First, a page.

“There have been numerous challenges on this journey of opening the doors to students again,” Bear admitted. “Many of our procedures had to change and those changes had to get pushed out to families so we essentially had to approach the whole student body as ‘new students.’ We spent three full days conducting student orientations. Families reserved a time to come in so we could communicate personally with them. We were not a “one-to-one” school district, but have had to become one in order to provide adequate supplies to students in the event of a shutdown and provide supplies to all remote learners. Our teachers had to be trained to be remote teachers even though they have students sitting in their classrooms, so everyone is prepared to go remote at any given moment. This of course has put a significant strain on our broadband availability.”

Bear added that the district has not hired additional staff for cleaning, but it has strategically scheduled custodial staff to ensure regular cleaning practices.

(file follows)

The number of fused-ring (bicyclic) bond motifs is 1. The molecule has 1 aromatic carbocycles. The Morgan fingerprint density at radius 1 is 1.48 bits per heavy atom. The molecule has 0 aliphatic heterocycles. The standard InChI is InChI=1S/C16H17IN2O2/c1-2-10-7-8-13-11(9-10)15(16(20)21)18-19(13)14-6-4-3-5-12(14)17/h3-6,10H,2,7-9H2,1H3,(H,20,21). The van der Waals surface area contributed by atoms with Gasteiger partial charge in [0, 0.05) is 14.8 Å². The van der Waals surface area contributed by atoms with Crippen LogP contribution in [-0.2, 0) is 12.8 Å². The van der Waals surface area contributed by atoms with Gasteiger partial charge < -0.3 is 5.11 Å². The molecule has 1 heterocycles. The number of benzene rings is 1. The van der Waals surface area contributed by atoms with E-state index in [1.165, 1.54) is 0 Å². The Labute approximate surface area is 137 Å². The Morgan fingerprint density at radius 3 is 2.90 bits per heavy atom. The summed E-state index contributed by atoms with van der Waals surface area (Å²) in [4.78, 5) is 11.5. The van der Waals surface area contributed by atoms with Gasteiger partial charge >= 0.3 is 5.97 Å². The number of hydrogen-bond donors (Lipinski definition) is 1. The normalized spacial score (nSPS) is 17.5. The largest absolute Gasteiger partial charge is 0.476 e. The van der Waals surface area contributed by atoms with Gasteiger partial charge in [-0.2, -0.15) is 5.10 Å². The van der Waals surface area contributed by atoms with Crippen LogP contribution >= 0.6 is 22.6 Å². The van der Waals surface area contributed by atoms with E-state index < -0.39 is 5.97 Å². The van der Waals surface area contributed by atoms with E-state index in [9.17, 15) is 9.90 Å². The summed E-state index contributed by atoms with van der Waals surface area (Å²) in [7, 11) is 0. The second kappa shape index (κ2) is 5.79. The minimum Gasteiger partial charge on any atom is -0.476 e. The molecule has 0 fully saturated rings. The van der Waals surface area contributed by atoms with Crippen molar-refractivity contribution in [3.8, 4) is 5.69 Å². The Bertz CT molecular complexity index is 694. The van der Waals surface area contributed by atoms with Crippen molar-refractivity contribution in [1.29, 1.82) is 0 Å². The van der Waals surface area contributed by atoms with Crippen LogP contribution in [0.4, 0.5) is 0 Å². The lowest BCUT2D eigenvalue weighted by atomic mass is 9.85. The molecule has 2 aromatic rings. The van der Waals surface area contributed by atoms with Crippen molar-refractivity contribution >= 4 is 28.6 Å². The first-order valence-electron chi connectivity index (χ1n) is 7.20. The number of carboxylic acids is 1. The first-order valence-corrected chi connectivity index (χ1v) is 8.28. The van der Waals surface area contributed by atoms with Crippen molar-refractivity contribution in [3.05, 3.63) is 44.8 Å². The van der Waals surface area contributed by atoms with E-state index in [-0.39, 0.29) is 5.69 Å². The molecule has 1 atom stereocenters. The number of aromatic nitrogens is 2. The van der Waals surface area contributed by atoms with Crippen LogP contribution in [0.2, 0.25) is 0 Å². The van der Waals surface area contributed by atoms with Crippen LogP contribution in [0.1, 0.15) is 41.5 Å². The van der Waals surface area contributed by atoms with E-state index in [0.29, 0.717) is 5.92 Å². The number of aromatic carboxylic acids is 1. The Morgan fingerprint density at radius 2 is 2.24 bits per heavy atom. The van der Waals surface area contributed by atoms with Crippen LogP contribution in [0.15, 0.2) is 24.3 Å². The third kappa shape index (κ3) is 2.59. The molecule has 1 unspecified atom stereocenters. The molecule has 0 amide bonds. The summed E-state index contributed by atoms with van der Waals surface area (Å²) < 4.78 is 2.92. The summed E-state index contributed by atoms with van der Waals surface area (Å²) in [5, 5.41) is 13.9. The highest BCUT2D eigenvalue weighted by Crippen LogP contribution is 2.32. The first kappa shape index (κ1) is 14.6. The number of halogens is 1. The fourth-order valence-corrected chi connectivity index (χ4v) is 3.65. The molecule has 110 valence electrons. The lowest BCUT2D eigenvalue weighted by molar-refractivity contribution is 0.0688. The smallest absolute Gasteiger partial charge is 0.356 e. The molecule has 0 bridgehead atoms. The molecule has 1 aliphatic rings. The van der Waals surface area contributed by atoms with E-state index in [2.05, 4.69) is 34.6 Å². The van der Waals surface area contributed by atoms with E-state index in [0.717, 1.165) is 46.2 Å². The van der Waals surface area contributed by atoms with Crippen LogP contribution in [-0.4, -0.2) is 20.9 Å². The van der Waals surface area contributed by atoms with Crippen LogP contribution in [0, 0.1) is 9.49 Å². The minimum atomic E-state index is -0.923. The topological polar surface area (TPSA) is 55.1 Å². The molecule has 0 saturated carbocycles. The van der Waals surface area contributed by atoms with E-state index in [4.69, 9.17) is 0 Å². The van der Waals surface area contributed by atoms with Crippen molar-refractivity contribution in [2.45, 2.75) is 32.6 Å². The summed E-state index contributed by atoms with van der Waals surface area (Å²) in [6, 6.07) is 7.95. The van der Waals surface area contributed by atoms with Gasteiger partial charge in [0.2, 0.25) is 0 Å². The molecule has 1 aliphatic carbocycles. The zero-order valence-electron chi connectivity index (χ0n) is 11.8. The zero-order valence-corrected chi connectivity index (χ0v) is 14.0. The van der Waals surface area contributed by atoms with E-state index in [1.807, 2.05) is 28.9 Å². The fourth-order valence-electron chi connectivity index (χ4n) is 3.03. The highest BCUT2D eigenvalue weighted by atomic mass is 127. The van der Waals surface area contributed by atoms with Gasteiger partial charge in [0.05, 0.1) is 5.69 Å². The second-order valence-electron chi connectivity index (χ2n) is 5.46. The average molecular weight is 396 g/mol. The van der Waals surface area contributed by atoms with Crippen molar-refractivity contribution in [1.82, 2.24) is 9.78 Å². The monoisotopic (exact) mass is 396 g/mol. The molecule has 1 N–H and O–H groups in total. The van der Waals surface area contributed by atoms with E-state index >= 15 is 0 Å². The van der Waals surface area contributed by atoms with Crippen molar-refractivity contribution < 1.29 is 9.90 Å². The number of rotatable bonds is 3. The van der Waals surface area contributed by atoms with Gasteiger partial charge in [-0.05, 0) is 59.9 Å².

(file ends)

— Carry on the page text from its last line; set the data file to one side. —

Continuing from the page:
“We have purchased more efficient products like a disinfecting sprayer that saves time and staff,” Bear said. “Because of changes in our procedures, we are able to reassign our staff to far more intensive cleaning routines.” 

Classrooms have been cleared of clutter so space can be maximized, and the district has installed clear desk screens so students will have additional protection while sitting in class. By offering the option of remote learning, the district has been able to lower the number of students in class at a given time, according to Bear.

Bear also said the district does not plan to hold Homecoming festivities, but that Spirit Week activities could possibly happen depending on the circumstances at that time. 


Platte Canyon School District 1 opened its doors to students Aug. 17, but this year looks vastly different from previous years. 

The Centers for Disease Control and Prevention released guidelines that the schools are required to follow and enforce. Some of those requirements include all faculty members and students wearing masks at all times except during lunch, social distancing, no grouping, etc. 

Students were mainly impacted by the mandatory mask order, as well as the social distancing orders. After a long summer, students are understandably eager to converse and socialize with others. 

“Students have been exceptionally compliant, especially inside our buildings,” said PCSD RE-1 Superintendent Mike Schmidt. “The older students are struggling a little with social distancing when outdoors. When students lose their masks, the school has resources in place to replace them. Platte Canyon is grateful for those who have donated boxes of masks to the district.”